“Who wouldn’t love Pickles?” I said. Dust swirled in the light. It never landed. I held my breath and tried to let it fall, but it was too slow and I had to breathe. “One of you ladies has a knee on my thigh,” I told them. “It hurts more than the fall.”

 

“Sorry,” Maria said.

 

Molly moved off my thigh.

 

“Do you need help getting him to your car?” Maria put her hands near me but was nervous to touch.

 

“I got him.” Molly tugged at my arm, trying to pull me up. She couldn’t lift me so she stood up to get a better view of the situation.

 

While she assessed and formulated a plan, I got up on my own. “You’re too klein to support above my hips,” I told Maria, tossing out German to make her happy. Though I wasn’t tall, I felt so compared to her. “Plus I’m fine. I don’t need any help hobbling to the car, unless Anne Hathaway is around. I’ll always take her help.” Molly insisted I put an arm around her neck, for support I guess.

 

Maria pouted and glared then smiled and waved goodbye. She followed us down though and opened the doors for us. When we got to Molly’s Oldsmobile, Maria opened the backseat door for me. Molly lay me on my back in the car. I didn’t fit and had to keep my knees up.

 

Maria handed me my students’ stories. “I’ll have to bring Pickles by tonight. Then vacuum so Geoffrey doesn’t need his EpiPen.”

 

“Come by as late as you want,” I told her.

 

The car was hot from sitting in the sun. The AC blasted louder than the stereo. The ceiling had been sprayed by Coke carelessly dumped from the window. The wind had tossed it back in the car. After scrubbing, the stains were faded but there. The air was stale and smelled like the French fries buried between seats. The car was clean except for those. And her Diet Coke cans, but those were tossed to the foot-room of the passenger seat.

 

I got an earful in the car ride home. It was only a minute-long drive.

 

“Why is she always around? She’s married. It’s practically cheating.” She clutched the steering wheel and twisted it like she was revving a Harley.

 

“I haven’t so much as seen her bra since she lost a button ten years ago,” I groaned from the backseat. I was fine from the fall, but Molly swerved into potholes and ramped off speed-bumps.

 

“You’re an English professor. Why is she in your building?”

 

“We’re the humanities department. Technically we’re literature, not just English literature, but French and German too.”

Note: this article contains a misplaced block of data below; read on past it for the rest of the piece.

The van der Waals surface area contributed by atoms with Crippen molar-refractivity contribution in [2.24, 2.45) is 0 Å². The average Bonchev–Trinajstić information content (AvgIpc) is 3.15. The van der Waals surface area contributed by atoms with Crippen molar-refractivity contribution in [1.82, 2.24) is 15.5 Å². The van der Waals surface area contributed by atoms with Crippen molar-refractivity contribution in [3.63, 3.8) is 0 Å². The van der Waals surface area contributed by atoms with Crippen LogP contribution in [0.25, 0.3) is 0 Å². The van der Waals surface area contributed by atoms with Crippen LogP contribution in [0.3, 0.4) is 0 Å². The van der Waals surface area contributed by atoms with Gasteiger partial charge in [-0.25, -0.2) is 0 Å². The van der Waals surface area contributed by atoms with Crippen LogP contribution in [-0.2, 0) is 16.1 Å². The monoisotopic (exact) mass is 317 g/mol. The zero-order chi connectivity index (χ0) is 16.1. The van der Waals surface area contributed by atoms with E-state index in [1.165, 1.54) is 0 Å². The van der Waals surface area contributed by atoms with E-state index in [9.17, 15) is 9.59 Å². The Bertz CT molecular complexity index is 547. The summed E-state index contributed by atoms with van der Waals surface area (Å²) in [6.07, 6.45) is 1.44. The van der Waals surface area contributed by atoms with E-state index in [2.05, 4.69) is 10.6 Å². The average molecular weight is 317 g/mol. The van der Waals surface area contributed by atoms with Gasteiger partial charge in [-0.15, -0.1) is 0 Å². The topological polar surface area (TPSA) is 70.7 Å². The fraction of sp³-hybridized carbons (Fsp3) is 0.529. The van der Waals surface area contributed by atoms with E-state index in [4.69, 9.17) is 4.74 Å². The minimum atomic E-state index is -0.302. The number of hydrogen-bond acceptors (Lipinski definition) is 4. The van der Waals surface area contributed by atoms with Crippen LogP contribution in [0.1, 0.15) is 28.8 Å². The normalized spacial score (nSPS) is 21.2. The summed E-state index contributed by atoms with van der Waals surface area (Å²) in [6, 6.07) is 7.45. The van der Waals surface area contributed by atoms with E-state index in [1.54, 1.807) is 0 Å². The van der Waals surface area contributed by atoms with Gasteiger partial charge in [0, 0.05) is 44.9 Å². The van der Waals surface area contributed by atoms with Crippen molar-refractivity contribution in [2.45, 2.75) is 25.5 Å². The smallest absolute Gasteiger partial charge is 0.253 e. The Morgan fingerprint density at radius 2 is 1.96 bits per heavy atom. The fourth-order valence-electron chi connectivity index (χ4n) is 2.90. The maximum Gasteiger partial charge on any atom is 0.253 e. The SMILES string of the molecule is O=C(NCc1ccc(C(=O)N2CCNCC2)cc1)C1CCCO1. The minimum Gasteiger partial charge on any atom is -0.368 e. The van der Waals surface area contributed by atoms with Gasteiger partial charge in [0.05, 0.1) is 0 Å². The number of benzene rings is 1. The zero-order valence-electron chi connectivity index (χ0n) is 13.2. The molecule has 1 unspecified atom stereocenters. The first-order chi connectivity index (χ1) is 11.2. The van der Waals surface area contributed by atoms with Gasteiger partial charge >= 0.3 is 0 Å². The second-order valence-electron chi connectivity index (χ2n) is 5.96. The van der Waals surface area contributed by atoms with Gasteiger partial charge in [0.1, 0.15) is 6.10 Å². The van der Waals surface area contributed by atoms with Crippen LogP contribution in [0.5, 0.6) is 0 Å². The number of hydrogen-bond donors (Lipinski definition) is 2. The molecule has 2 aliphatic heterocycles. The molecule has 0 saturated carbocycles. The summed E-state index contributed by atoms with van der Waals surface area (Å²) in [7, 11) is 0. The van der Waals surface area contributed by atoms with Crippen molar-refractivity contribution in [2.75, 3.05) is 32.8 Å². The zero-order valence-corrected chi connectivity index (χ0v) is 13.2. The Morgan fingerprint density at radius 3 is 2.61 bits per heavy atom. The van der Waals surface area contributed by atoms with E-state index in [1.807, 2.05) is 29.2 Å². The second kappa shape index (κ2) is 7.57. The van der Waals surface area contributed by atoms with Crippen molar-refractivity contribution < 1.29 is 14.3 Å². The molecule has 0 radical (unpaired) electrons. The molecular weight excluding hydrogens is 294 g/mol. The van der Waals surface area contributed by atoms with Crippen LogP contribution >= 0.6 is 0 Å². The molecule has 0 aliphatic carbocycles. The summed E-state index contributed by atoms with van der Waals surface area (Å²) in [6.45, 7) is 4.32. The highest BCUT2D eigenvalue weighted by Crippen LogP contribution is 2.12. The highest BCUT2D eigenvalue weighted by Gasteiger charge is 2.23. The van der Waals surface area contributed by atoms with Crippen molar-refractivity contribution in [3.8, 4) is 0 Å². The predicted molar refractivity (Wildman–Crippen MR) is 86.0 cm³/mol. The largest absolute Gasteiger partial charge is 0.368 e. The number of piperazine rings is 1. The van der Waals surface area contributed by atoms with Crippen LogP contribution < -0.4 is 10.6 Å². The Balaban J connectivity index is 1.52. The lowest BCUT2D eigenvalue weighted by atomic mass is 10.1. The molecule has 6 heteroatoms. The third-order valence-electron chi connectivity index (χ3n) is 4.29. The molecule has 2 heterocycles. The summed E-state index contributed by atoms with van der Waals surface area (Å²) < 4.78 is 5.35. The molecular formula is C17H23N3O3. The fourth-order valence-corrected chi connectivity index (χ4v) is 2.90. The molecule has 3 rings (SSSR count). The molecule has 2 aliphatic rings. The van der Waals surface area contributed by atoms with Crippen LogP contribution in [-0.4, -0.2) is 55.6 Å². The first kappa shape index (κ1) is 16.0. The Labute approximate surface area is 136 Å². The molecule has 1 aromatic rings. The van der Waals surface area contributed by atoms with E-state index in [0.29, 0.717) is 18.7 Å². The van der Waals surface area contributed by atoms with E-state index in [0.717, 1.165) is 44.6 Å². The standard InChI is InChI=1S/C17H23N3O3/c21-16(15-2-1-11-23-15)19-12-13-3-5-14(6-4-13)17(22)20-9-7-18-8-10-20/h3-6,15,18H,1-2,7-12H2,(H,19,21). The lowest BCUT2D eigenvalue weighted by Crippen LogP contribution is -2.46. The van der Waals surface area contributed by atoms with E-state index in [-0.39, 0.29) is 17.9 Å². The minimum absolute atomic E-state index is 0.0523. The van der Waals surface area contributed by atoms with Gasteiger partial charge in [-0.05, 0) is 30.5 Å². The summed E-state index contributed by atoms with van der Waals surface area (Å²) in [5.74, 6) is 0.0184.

She blew past a stop sign and someone honked so she banged on the window. “That’s stupid. This is America!”

 

“She’s from New York. Calm down. You’re being stupid.”

 

The car jerked to a stop. She parked along the street in front of my house. Her tire was in the yard. “I just—Do you have to see her so often?”

 

“I could go to work blindfolded. Or we could gouge out my eyes like Oedipus, but you know, for different reasons. But she’s married. And still in love.”

 

Molly was quiet in the driver seat. The radio mumbled a tune. A school bus passed. It squealed to a stop one block down and the students walked one block back or one block forward to their streets. No one lived on the street where the bus stopped.

 

She stared at the kiddos walking towards us. One boy dragged his JanSport book bag by a broken strap along the grass and sidewalk. A girl veered into the street without realizing because she was texting on an iPhone with a cracked screen. Another girl wore booty shorts and a camisole; both matched her braces and the stuck food particles.

 

Molly smiled at them though they couldn’t see her through the glare on the windshield. She was only happy to see them because she couldn’t hear or smell them. They were middle-schoolers—they stunk. “It’s not a coincidence you fell when you did. I was headed to rescue you from slaving away at work. Why were you headed home early anyway?”

 

“The Universe sent me home.” Though if anything, it had tried sending me to my doom.

 

“That’s what I’m saying! He always has a plan so He sent me the message too. He knows you never listen,” she talked excitedly.

 

“I do ignore voices in my head.”

 

The three schoolchildren passed us, looking in the car. Molly waved. The kids looked away, pretending they hadn’t seen her. None of them talked with one another. They kept their heads down, staring at their cell phones or their untied shoes. Their faces were pimply. Their clothes were bright but wrinkled. They were pale except the girl with the phone and she was overcooked with highlights in her hair. The boy walked several paces behind the girls. He glanced up constantly. They departed from one another without a word or a wave.

 

“While you’re lying there…” Molly said. “We haven’t done it in the car for a while. Want to?” She hopped in back before hearing my answer.

 

I shifted on the hot seat. The leather had gotten stuck to my arm. “Sure.”

 

She tugged at my shirt but the buttons didn’t rip off. She had to undo each one. She kissed me as she did it but she was impatient and didn’t like kissing much. When my shirt was open, she ran her hands down my soft belly, down my happy trail.

 

Then stopped.

 

She tossed the flap of my shirt off my side. “You got a tattoo? When?”